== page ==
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Author Topic: Do your genes affect your GCSE grades?  (Read 3503 times)

Pecos_Bill

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Re: Do your genes affect your GCSE grades?
« Reply #50 on: 30/08/2015 22:26:49 »
Informed skepticism is the essence of the scientific method. 

Whenever I encounter someone trying to sell a concept as a sure thing, I remember the second Durand vs. Leonard match.  Durand had beaten Leonard so badly that all my friends urged me to bet big on Durand to "make a fortune". I, however, remembered the wise teaching of my Uncle Bodie that, "Nobody ever made a dime on a sure thing yet."

When Durand took two punches in the 1st round, then raised his hands and cried, "¡ No mas ! ¡No mas !", I knew that Uncle Bodie had saved me from ruin once again.

How very, very British to hear these people assuring me of the absolute truth of this "smug white man's bedtime story" as if it had been handed down by the archangel Gabriel - not some "genetic psychologist"

To paraphrase Rutherford there is real science and then there is genetic psychology and stamp collecting.

When I was growing up I heard Fred Hoyle assuring the world that the universe was steady-state with typical British fervor. Just like the fervor of you people - but you have far less hard evidence. Is that not so?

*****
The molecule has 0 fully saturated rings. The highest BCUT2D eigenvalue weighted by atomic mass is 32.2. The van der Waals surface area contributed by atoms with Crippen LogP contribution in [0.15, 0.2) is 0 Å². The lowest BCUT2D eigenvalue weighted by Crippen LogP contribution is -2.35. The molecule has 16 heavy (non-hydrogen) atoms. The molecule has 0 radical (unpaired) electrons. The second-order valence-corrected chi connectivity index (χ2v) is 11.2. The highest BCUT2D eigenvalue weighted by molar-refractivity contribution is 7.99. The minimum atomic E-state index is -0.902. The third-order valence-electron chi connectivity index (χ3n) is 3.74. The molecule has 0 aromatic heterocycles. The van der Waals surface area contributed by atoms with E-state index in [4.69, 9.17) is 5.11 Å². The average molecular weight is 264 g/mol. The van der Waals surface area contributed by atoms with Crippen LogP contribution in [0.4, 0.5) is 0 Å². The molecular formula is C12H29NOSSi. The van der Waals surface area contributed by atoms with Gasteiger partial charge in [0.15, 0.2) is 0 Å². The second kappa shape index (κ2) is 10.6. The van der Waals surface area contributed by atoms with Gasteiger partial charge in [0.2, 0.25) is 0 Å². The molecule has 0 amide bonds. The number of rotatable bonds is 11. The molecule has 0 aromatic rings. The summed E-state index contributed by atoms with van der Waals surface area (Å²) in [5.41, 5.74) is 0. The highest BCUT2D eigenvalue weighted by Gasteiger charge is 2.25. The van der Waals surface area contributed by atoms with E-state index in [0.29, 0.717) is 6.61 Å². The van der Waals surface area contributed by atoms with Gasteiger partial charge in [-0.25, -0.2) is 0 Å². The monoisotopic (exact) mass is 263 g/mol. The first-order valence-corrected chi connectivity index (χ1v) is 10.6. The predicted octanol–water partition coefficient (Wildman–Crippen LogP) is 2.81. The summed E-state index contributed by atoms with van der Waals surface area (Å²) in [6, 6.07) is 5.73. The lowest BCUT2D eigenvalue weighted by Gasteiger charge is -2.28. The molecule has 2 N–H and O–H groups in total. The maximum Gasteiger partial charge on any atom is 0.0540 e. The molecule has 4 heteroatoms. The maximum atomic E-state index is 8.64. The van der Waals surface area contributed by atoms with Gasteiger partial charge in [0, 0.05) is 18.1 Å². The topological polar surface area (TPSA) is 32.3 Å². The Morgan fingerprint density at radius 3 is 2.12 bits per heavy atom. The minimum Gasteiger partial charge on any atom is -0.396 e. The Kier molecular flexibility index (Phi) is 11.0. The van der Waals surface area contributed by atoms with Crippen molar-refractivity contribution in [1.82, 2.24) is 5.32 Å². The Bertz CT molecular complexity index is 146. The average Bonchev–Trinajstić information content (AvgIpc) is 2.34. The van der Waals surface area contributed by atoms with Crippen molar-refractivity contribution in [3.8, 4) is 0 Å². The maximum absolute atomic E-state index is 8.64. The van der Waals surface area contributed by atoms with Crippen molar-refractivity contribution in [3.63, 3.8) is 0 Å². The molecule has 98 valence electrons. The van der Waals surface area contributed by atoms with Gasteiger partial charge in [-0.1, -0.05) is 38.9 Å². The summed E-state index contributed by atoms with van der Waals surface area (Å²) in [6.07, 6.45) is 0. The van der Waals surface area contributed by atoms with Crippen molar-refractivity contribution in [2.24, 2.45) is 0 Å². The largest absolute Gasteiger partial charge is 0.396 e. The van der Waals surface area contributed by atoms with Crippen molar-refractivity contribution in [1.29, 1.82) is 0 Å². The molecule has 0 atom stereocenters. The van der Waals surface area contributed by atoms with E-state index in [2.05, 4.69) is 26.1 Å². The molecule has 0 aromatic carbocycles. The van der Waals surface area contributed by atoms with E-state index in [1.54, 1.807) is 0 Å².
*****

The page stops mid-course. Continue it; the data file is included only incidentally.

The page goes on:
Once upon a time in Britain, who one's parents were greatly determined your school scores and, thus, your station in life.

Yeah, Riiiight.


alancalverd

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Re: Do your genes affect your GCSE grades?
« Reply #51 on: 31/08/2015 00:23:34 »

Once upon a time in Britain, who one's parents were greatly determined your school scores and, thus, your station in life.


Still pretty much the case, as everywhere else, but now we know that there is a genetic as well as an environmental component. It's embarrassing for the government because you can't tax genes (not that the wealthy pay inheritance taxes anyway: they are a sop to the Left and a worry to the middle classes). 

And in Britain we don't hide behind a pretence of democracy or meritocracy: instead of rigged presidential "elections" where one candidate's brother counts the votes, we just have a hereditary monarch and an unelected president in Downing Street.

Pecos_Bill

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Re: Do your genes affect your GCSE grades?
« Reply #52 on: 31/08/2015 00:56:00 »
Behold, the dreamer cometh.

It is NOT the case that everywhere else is similar to class-ridden British life. America is - and always has been - a refuge for people who couldn't stomach the sort of society that generates (and celebrates) insufferable British boors like Jeremy Clarkson.

In America, many unfair things have taken place. HOWEVER, Until recently -- as some gullible people have come to admire Britain for things like Princess Diana or the Beatles - we don't applaud or embrace them (as you seem to) as the proper and natural way of conducting affairs.


This thread has been quite illuminating to me.

I have always been struck by the paradox that Thomas More - the enlightened English author of "Utopia" - had repeatedly condemned people to hideous torture for things like wanting to read the Bible in English.

I am grateful, therefore, to have witnessed these examples of contemporary English reasoning. It throws much light on the Thomas More paradox.

« Last Edit: 31/08/2015 01:27:44 by Pecos_Bill »